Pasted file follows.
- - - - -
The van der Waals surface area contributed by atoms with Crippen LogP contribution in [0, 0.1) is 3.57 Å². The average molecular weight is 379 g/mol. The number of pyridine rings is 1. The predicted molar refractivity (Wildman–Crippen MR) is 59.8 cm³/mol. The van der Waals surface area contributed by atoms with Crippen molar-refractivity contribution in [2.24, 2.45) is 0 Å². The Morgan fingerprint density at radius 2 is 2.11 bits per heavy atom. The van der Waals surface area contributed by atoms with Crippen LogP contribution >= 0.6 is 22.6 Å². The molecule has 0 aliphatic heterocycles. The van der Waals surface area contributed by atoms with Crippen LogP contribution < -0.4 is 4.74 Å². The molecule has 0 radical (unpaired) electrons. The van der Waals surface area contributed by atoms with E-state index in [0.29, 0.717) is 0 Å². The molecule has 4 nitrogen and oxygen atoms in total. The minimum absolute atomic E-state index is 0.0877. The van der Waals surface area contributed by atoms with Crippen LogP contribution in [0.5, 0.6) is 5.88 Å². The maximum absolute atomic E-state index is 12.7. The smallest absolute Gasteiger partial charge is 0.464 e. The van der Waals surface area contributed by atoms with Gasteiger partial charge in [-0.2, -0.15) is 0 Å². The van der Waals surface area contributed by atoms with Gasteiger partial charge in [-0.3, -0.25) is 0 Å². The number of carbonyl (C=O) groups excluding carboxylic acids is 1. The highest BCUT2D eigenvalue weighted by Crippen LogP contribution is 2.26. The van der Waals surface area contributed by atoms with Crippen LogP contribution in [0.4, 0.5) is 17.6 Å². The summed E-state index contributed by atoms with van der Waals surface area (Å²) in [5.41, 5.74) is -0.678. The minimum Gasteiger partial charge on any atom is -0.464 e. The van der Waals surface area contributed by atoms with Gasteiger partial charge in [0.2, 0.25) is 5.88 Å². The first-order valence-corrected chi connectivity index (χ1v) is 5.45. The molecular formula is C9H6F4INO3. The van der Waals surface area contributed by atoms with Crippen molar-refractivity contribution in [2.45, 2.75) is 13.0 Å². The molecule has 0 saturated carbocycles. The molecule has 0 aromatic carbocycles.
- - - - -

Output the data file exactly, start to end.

The van der Waals surface area contributed by atoms with Crippen LogP contribution in [0, 0.1) is 3.57 Å². The average molecular weight is 379 g/mol. The number of pyridine rings is 1. The predicted molar refractivity (Wildman–Crippen MR) is 59.8 cm³/mol. The van der Waals surface area contributed by atoms with Crippen molar-refractivity contribution in [2.24, 2.45) is 0 Å². The Morgan fingerprint density at radius 2 is 2.11 bits per heavy atom. The van der Waals surface area contributed by atoms with Crippen LogP contribution >= 0.6 is 22.6 Å². The molecule has 0 aliphatic heterocycles. The van der Waals surface area contributed by atoms with Crippen LogP contribution < -0.4 is 4.74 Å². The molecule has 0 radical (unpaired) electrons. The van der Waals surface area contributed by atoms with E-state index in [0.29, 0.717) is 0 Å². The molecule has 4 nitrogen and oxygen atoms in total. The minimum absolute atomic E-state index is 0.0877. The van der Waals surface area contributed by atoms with Crippen LogP contribution in [0.5, 0.6) is 5.88 Å². The maximum absolute atomic E-state index is 12.7. The smallest absolute Gasteiger partial charge is 0.464 e. The van der Waals surface area contributed by atoms with Gasteiger partial charge in [-0.2, -0.15) is 0 Å². The van der Waals surface area contributed by atoms with Gasteiger partial charge in [-0.3, -0.25) is 0 Å². The number of carbonyl (C=O) groups excluding carboxylic acids is 1. The highest BCUT2D eigenvalue weighted by Crippen LogP contribution is 2.26. The van der Waals surface area contributed by atoms with Crippen LogP contribution in [0.4, 0.5) is 17.6 Å². The summed E-state index contributed by atoms with van der Waals surface area (Å²) in [5.41, 5.74) is -0.678. The minimum Gasteiger partial charge on any atom is -0.464 e. The van der Waals surface area contributed by atoms with Gasteiger partial charge in [0.2, 0.25) is 5.88 Å². The first-order valence-corrected chi connectivity index (χ1v) is 5.45. The molecular formula is C9H6F4INO3. The van der Waals surface area contributed by atoms with Crippen molar-refractivity contribution in [2.45, 2.75) is 13.0 Å². The molecule has 0 saturated carbocycles. The molecule has 0 aromatic carbocycles.